Previously, we reported that specific genotypes of NoVs circulating in Taiwan are correlated with complications: the major NoV variant in 2006/2007, GII.4 Den_Haag_2006b, caused convulsions; the dominant subgenotype in winter 2008/09/10, GII.4 2010 (New Orleans), caused GI hemorrhage and abdominal pain or irritability.[9–11] Another dominant variant, GII.4 2012a (Sydney 2012), a new variant arising from a GII.e-GII.4 2010 recombination event, the predominant strain in 2011/2012 winter, caused a high fever and GI hemorrhage.[12] Multiple variants have circulated simultaneously since late 2011 in Taiwan.

This retrospective cohort study investigated the features of NoV-related gastroenteritis in Taiwan, focusing on the associated convulsions. We also examined the risk for convulsions based on the identification of circulating NoV strains by molecular epidemiology and correlations with clinical presentations.

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2 Materials and methods

2.1 Ethics

This study was approved by the Institutional Review Board of Chang Gung Memorial Hospital (CGMH103-5084A3 and 104-9820A3) and the participants or their guardians provided informed consent regarding the collection of specimens and clinical data. All methods used were performed in accordance with approved guidelines.

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2.2 Patient enrolment and sample collection

Patients with a diagnosis of AGE hospitalized in the division of Paediatric Gastroenterology, Chang Gung Children's Hospital (CGCH) between July 2006 and December 2015 were selected for the identification of NoV infection irrespective of age, sex, ethnicity, and hospitalization ward. Fecal specimens were collected in a clean container within 3 days of hospitalization, excluding patients with major underlying diseases. NoV infection was confirmed by the detection of NoVs in the fecal specimens using reverse transcriptase polymerase chain reaction (RT-PCR). All patients with positive bacterial cultures for Salmonella, Shigella, and Campylobacter were excluded from the study.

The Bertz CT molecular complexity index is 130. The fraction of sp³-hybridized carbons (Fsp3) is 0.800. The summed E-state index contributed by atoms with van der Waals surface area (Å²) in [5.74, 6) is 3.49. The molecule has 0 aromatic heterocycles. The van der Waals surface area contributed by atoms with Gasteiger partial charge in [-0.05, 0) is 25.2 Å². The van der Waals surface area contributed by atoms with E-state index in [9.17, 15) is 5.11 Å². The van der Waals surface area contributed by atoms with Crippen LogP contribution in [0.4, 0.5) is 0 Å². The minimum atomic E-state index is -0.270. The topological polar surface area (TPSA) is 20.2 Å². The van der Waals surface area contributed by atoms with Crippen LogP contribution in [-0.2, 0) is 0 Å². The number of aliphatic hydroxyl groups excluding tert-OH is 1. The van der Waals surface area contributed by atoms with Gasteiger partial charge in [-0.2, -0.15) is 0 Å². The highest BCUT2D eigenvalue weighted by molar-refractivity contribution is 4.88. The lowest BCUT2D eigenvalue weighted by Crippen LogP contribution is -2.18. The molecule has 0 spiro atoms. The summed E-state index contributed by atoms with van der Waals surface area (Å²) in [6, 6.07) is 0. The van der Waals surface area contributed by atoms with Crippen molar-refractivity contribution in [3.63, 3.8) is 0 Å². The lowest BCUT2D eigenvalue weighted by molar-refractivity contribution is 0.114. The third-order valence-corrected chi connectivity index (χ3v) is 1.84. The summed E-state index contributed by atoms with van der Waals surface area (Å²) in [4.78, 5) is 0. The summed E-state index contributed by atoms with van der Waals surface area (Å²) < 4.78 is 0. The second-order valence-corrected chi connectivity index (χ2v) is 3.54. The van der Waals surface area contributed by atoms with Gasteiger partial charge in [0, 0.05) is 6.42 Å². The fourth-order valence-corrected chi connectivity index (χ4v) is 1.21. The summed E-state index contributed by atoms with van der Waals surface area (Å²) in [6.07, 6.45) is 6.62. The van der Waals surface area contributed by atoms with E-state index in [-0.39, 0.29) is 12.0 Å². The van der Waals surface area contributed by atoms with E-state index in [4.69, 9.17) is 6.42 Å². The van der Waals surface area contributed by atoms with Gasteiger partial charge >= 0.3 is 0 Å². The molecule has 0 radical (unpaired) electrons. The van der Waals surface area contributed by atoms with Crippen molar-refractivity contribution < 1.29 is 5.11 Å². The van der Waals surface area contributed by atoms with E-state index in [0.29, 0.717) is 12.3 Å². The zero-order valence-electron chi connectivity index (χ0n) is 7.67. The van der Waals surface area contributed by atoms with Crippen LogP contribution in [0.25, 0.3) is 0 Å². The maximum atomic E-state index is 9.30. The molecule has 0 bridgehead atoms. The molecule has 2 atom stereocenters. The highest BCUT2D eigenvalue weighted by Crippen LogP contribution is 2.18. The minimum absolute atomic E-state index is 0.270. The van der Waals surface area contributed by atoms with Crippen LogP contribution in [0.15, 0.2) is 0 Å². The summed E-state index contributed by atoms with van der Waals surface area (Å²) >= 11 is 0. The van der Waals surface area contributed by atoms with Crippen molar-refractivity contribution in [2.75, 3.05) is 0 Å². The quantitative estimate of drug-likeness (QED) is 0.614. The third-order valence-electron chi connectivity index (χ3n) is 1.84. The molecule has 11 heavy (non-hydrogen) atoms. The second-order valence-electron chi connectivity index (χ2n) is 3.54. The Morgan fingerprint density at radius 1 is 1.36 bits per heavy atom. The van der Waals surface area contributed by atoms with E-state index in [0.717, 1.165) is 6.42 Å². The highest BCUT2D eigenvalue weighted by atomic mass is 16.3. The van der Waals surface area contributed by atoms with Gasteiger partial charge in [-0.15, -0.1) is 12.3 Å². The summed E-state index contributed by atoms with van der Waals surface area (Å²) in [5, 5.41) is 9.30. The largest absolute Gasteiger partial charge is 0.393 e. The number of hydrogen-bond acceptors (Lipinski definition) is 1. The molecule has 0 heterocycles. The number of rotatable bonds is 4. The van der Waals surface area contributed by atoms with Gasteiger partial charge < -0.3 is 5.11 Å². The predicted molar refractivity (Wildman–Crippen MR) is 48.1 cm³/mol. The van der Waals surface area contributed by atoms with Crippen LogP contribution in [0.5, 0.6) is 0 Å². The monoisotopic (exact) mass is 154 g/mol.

A study program was introduced and followed for enrolled patients. The patients’ symptoms were retrieved from the electronic medical records to determine how the clinicians addressed the patient-reported symptoms. Demographic and clinical data on disease timing were collected retrospectively from the medical records.

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2.3 Clinical manifestations of NoV gastroenteritis with convulsion

Major AGE symptoms including vomiting and diarrhea frequency with duration were assessed. The level of dehydration was defined as mild if the patients had a slightly decreased urine output and a normal or slightly increased pulse rate, moderate if the patients had tachycardia at rest and dry mucous membranes, and severe if the patients had hypotension and cold, mottled skin.[13] Identified complications included hypoglycemia (sugar <70 mg/dL), electrolyte imbalance (hyponatremia, sodium <135 mmol/L; hypokalemia, potassium <3.5 mmol/L; or hypochloremia, chloride <98 mmol/L), hypotension (systolic blood pressure <70 mm Hg), and severe hyperthermia (body temperature >39°C). Convulsion characteristics were assessed including patterns of seizures, occurrence of status epilepticus, repetitive seizure attack within 24 hours after the 1st convulsion, with high fever or not, and associated electroencephalography (EEG), computed tomography (CT) or magnetic resonance imaging (MRI) examinations. The diagnosis of encephalitis followed the consensus statement of the International Encephalitis Consortium.[14]

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2.4 Norovirus genome sequencing and genotyping

Viral nucleic acids were extracted from fecal samples using a QIAamp Viral RNA mini kit (QIAGEN, Hilden, Germany) according to the manufacturer's recommendations. The PCR primers and conditions used for determining NoV genotypes were previously described. The norovirus genomic DNA was amplified as previously described.[15] The cDNA products were cloned into pCR-XL-TOPO vector (Invitrogen, Carlsbad, CA), and the recombinant plasmid was transferred into competent Escherichia coli (TOPO XL PCR Cloning kit; Invitrogen). The NoV genomic RNA of different PCR products from the same specimen were used to reconstruct the near-full-length NoV genome using the Vector NTi software package (Invitrogen). Viral strains were identified by comparison with reference genome sequences of NoVs obtained from the National Centre for Biotechnology Information database ( using the Basic Local Alignment Search Tool. The near-full-length norovirus genome sequences were aligned using the MAFFT program with default parameters (